Lucinda Bateman, MD, specializes in the diagnosis and management of unexplained chronic fatigue, ME/CFS and fibromyalgia. She is the cofounder of OFFER, the Organization for Fatigue and Fibromyalgia Education and Research and has served on the Solve ME/CFS Initiative’s Board of Directors in the past. In 2015, Dr. Bateman will be the lead clinical investigator on the $500,000 research study awarded to SMCI from the Falk Medical Research Trust. This award gives us the opportunity to further grow the SolveCFS BioBank™ and to extend the exciting results generated by SMCI funded investigator Dr. Patrick McGowan.
Learn more about the grant awarded to SMCI to fund this study HERE
Learn more about Dr McGowan’s SMCI funded research HERE
And access the paper describing his exciting results HERE
In this 3-part blog series, Dr. Bateman brings you some of her best advice on the treatment of ME/CFS, honed by her many years of caring for thousands of ME/CFS patients through the years…
A nurse practitioner and fatigue clinic administrator are talking about burnout. The administrator groans, “I am so tired of slow scientific progress and of not being able to help my ME/CFS patients.” The nurse practitioner smiles and says, “I hear you, but I don’t agree that there is nothing that helps. Again and again, as I’ve become familiar with ME/CFS patients and their condition, they’ve told me they are so much better than they used to be!’”
This scenario reminds us of what we already know but sometimes forget: there are many ways to improve the situation of patients with ME/CFS, even if a cure is not yet within our reach.
True, there is marked heterogeneity (variety and individual differences) within the large group of people meeting the ME/CFS case definition. But when it comes to practical treatment advice, there are definitely some common truths or “pearls of wisdom” that seem to apply to almost everyone. The five “pearls” listed below have been used to teach medical professionals a simple plan of chronic management for ME/CFS patients. The plan provides a practical way to continually address ME/CFS symptoms that on the surface may appear complicated or daunting. This advice can improve daily function, at least until science identifies biomarkers and develops treatments directed at the physiology of the illness.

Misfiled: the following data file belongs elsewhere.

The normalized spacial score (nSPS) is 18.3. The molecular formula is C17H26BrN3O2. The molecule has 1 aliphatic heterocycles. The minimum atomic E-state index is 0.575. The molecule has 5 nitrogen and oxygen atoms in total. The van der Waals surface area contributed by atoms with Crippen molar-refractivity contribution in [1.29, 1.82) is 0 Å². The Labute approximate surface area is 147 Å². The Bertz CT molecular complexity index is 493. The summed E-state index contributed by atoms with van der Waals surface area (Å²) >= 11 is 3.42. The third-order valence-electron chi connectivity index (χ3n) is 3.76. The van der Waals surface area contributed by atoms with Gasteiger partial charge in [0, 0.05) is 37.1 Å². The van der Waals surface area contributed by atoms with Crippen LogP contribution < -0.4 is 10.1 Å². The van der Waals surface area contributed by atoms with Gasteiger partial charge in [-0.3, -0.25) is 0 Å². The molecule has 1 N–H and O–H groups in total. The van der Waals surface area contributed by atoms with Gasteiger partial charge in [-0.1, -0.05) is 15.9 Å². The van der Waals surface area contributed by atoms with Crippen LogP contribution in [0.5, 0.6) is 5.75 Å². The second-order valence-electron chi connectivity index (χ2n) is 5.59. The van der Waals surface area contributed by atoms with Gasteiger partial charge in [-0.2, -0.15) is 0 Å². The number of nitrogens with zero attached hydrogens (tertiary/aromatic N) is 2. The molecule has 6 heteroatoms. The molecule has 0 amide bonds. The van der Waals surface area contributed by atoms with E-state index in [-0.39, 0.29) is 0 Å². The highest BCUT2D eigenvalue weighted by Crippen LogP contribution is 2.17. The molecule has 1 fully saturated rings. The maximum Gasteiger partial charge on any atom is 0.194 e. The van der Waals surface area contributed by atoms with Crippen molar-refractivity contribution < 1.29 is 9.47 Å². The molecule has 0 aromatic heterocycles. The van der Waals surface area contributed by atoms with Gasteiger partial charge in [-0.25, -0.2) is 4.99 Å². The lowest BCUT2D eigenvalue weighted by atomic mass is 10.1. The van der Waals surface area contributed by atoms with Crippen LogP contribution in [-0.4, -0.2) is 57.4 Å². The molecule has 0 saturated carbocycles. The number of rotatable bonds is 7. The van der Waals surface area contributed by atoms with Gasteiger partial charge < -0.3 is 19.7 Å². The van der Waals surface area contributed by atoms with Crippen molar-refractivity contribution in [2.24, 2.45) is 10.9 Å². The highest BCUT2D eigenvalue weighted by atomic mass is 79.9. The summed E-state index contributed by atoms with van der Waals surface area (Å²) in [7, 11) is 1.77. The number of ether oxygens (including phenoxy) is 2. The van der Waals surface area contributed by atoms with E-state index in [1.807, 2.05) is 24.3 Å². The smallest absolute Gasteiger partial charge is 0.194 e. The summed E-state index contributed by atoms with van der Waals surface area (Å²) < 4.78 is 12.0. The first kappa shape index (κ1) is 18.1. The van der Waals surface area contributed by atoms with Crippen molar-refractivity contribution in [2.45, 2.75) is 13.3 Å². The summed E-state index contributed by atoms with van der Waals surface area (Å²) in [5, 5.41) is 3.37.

Obviously this plan of support is best implemented after other causes of chronic fatigue and pain have been evaluated and excluded, such as major organ disease or failure, metastatic cancer, autoimmune disease, severe eating disorders, substance abuse or mental illness. Epidemiology studies have shown that many patients debilitated by chronic fatigue have not consulted with a physician at all and, once properly evaluated, were sometimes found to have other more treatable illnesses.
The following pearls of wisdom aren’t listed in any particular order. Each of them are helpful in managing ME/CFS patient care. Hopefully they’ll help you identify areas you and your health care team can explore.
Pearl 1: Build emotional resilience
From day one of a ME/CFS diagnosis, it’s bad news. People around an individual with ME/CFS may not understand the illness, how it feels or what to do about it. At first a ME/CFS patient might receive attention, but as months go by without the kind of physical improvement people expect, those who once offered support may disappear. The ongoing physical limitations are accompanied by ongoing emotional trials. An acute illness is definitely traumatic, but most can muster a good fight while actively seeking a diagnosis and some type of rescue care. It’s living with the “C” in ME/CFS that really gets old.